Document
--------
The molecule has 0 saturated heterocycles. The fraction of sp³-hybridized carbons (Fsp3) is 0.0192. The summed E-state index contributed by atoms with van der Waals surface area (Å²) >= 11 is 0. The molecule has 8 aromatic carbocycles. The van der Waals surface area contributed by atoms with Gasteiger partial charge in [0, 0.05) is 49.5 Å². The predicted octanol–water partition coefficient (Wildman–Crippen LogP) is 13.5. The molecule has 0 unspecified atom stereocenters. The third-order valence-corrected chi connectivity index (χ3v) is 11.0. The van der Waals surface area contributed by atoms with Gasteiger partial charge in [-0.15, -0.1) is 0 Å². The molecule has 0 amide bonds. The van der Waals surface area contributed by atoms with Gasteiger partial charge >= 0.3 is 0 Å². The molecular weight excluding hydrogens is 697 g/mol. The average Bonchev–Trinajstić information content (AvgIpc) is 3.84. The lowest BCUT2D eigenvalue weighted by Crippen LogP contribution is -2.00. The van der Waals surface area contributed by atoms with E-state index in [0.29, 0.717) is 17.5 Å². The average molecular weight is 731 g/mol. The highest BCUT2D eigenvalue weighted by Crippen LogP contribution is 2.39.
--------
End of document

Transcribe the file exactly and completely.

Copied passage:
The molecule has 0 saturated heterocycles. The fraction of sp³-hybridized carbons (Fsp3) is 0.0192. The summed E-state index contributed by atoms with van der Waals surface area (Å²) >= 11 is 0. The molecule has 8 aromatic carbocycles. The van der Waals surface area contributed by atoms with Gasteiger partial charge in [0, 0.05) is 49.5 Å². The predicted octanol–water partition coefficient (Wildman–Crippen LogP) is 13.5. The molecule has 0 unspecified atom stereocenters. The third-order valence-corrected chi connectivity index (χ3v) is 11.0. The van der Waals surface area contributed by atoms with Gasteiger partial charge in [-0.15, -0.1) is 0 Å². The molecule has 0 amide bonds. The van der Waals surface area contributed by atoms with Gasteiger partial charge >= 0.3 is 0 Å². The molecular weight excluding hydrogens is 697 g/mol. The average Bonchev–Trinajstić information content (AvgIpc) is 3.84. The lowest BCUT2D eigenvalue weighted by Crippen LogP contribution is -2.00. The van der Waals surface area contributed by atoms with E-state index in [0.29, 0.717) is 17.5 Å². The average molecular weight is 731 g/mol. The highest BCUT2D eigenvalue weighted by Crippen LogP contribution is 2.39.